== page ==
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How I Found Christian Science

How I found Christian Science—again

From the November 13, 2017 issue of the Christian Science Sentinel

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At age twenty-seven, I was going nowhere fast. I had no job, no close family, and no discernible path forward. My attempts at forging a future had failed, and I didn’t know how to fix myself. 

I had been raised in Christian Science but had left home as a teenager to go my own way, without feeling a sense of God’s loving ever-presence. Spiritual inclination was lacking, joys were fleeting, sorrows harsh. And that’s the way it went for the next ten years until I wound up in a “far country,” not unlike the prodigal son in Jesus’ parable (see Luke 15:11–32). 

One day I found myself standing in front of a Christian Science Reading Room on Sunset Boulevard in Los Angeles, contemplating giving God another chance to help me. A negative mental voice was telling me: “Don’t go in. You can’t understand God.” But looking at the familiar books in the window—the Bible and Science and Health with Key to the Scriptures, by Mary Baker Eddy—I had a fresh thought. Even if I didn’t understand God, maybe He understood me. This brought some hope, so I took a deep breath and went in. 

The librarian was kind. I didn’t feel judged, just loved. I read for several hours that day and returned repeatedly. Self-will and self-justification abated as I awakened to the truth of God’s unwavering love for me. When I needed a specific healing thought, the “Daily Prayer” in the Church Manual by Mary Baker Eddy (see p. 41) never failed to bring joy and confidence, melting resistance from the so-called carnal mind. 

In Science and Health, Mrs. Eddy writes, “Willingness to become as a little child and to leave the old for the new, renders thought receptive of the advanced idea” (pp. 323–324). I began daily study of this extraordinary book, along with the Bible. Learning more about God as infinite Mind and man as His perfect spiritual idea, I began to abandon old beliefs of guilt, anger, separation from God, and deep disappointment in myself and others. Confusion and self-condemnation gradually dissolved.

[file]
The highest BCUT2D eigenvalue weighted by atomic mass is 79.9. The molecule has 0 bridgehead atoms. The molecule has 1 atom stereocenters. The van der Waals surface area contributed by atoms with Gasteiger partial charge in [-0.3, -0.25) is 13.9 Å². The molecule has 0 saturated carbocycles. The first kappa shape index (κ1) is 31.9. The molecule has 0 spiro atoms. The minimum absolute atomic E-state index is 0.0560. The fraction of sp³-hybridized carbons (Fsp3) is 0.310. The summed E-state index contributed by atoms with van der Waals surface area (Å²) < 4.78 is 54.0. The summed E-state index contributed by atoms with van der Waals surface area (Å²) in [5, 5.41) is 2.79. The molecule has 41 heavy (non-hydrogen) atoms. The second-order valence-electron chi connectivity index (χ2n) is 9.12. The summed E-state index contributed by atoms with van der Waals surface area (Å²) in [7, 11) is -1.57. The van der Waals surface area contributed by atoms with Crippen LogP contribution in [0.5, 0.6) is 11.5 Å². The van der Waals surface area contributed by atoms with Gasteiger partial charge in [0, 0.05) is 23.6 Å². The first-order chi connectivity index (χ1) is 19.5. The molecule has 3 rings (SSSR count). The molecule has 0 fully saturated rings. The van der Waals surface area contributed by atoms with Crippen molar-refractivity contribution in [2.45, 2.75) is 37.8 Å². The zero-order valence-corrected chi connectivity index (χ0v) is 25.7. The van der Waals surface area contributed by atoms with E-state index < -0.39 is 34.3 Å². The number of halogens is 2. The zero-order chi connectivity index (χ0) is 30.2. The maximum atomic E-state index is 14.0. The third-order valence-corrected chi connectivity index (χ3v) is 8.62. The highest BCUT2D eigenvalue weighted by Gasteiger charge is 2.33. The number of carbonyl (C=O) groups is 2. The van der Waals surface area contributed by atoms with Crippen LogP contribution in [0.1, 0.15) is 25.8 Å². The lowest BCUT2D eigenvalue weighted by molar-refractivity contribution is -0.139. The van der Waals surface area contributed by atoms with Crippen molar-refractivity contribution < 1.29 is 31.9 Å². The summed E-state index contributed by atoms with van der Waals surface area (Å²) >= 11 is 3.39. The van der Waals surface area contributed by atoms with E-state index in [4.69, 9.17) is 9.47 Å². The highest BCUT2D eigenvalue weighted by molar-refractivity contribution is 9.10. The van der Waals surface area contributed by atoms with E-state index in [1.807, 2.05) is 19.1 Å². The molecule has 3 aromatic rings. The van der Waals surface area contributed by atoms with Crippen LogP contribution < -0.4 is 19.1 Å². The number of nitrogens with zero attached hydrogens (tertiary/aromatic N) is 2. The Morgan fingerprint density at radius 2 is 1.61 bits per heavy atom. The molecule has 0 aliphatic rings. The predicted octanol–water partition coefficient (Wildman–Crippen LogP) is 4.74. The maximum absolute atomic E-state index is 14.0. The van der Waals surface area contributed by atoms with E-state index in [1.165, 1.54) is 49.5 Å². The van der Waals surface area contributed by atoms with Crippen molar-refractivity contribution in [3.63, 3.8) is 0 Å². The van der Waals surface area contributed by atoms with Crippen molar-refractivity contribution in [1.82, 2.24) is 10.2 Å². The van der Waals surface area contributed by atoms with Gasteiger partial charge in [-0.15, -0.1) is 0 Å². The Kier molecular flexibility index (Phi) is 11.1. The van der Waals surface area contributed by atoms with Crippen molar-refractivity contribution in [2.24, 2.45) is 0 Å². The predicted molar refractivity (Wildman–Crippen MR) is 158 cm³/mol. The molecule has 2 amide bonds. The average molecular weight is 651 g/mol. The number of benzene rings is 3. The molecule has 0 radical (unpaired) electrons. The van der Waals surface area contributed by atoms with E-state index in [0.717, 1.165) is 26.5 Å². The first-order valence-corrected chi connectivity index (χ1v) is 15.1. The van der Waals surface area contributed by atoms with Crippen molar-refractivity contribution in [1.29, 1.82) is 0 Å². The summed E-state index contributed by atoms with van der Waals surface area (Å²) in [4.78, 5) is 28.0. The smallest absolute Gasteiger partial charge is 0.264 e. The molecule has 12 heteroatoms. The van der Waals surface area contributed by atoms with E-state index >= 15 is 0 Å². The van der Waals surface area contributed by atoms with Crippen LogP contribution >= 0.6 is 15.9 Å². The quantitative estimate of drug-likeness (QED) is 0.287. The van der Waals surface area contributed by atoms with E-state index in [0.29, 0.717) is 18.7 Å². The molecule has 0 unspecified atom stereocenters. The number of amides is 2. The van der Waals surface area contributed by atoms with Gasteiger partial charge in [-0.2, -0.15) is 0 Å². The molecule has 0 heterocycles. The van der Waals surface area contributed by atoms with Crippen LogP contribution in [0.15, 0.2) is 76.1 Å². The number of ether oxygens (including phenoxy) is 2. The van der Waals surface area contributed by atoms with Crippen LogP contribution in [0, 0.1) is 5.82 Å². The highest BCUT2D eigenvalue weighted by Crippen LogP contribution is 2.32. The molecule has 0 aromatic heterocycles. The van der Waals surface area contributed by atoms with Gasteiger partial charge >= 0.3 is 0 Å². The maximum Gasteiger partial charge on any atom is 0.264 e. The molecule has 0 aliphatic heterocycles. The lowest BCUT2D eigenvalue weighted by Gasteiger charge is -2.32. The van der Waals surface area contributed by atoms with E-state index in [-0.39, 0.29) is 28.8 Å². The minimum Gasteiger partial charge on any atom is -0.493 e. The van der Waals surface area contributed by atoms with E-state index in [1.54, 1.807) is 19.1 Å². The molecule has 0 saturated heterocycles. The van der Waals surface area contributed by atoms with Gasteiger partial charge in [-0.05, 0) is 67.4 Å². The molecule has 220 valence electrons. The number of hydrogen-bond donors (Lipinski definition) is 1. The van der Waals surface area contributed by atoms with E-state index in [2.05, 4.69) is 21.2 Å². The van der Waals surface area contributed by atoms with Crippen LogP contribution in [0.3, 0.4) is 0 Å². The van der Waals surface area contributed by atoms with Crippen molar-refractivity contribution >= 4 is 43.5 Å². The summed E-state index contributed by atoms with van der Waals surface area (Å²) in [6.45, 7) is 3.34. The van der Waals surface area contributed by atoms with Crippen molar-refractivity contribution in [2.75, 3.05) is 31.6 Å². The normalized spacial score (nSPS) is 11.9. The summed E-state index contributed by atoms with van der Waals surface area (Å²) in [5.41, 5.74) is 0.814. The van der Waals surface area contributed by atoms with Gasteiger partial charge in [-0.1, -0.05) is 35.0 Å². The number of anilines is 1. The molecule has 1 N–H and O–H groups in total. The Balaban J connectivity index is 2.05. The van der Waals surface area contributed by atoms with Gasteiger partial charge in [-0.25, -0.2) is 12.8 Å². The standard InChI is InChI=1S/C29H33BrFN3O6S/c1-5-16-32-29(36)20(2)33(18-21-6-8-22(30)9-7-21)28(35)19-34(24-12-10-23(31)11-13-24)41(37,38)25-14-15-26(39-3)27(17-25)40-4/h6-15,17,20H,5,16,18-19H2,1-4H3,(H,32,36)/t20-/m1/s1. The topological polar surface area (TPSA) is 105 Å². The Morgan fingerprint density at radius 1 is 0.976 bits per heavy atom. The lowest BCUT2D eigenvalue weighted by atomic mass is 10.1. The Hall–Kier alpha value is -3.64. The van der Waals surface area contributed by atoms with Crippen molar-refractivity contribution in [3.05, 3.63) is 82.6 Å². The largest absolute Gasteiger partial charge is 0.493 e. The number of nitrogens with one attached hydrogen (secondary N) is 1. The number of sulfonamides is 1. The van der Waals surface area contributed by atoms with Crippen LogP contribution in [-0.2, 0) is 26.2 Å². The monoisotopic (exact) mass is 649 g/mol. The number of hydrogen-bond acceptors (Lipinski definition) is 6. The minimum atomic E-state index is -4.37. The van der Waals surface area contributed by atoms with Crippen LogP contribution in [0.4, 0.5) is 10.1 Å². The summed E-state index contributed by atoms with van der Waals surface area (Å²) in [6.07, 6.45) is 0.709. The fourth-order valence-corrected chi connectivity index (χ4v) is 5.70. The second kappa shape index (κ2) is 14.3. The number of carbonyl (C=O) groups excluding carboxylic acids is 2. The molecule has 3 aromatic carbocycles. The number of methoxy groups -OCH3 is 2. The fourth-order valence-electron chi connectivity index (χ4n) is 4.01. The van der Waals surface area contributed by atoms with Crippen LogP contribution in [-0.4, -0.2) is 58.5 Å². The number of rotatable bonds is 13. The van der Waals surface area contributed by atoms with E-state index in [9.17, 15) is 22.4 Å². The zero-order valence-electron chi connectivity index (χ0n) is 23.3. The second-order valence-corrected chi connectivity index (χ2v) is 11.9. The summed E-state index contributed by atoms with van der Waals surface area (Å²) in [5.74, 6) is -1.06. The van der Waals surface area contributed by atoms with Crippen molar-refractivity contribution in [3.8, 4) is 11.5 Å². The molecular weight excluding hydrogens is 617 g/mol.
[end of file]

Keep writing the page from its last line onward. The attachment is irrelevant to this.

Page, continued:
As fear and distrust yielded to the authority and comfort of the Christ, healings followed, including the immediate healing of a severely broken finger. Other progress included a restored relationship and a new job. Later, I was led to establish a professional career that would last several decades. 

It has been nearly fifty years since that day at the Reading Room, but I feel as if I’m discovering the Science of the Christ anew all the time. My life continues to be divinely guided and blessed more than ever. I have a wonderful, loving family, and I have served in a branch Church of Christ, Scientist, in many capacities, including Sunday School teacher, church board member, and First Reader. 

Also, I am increasingly grateful for the daily sacrifices my parents made for me as I was growing up, and their earnest devotion to Christian Science.

Looking back, I can see it was a spiritual hunger that led me to the Reading Room. Like the prodigal son who had tired of the unsatisfying husks of materialism, I was yearning for the nourishing truths of God and man. And as spiritual sense replaced personal sense in my thinking, I was able to express more of the Christly consciousness that is man’s real selfhood. 

The prophet Habakkuk declares, “I will stand upon my watch, and set me upon the tower, and will watch to see what he will say unto me” (Habakkuk 2:1). Like the prophet, I enjoy standing on my mental watchtower to hear what God will say to me. And that receptivity helps me get past the resistance that says, “Don’t go in,” whenever I’m on the threshold of new growth in Christian Science. 

The Apostle Paul instructs us to have the Mind of Christ. This means a profound surrender of the mortal or carnal mind to the ever-present, all-powerful, and all-loving divine Mind. No matter where we seem to be in our human experience, we are always at the starting point of a spiritual adventure. We just need a receptive heart and a willingness to take that forward step toward God. 

Changes of character brought about by a progressive love for God and man are inevitable. In Philippians, Paul assures us with this guarantee: “Being confident of this very thing, that he which hath begun a good work in you will perform it until the day of Jesus Christ” (1:6). We will grow in our understanding of God and come to know ourselves as God knows us.

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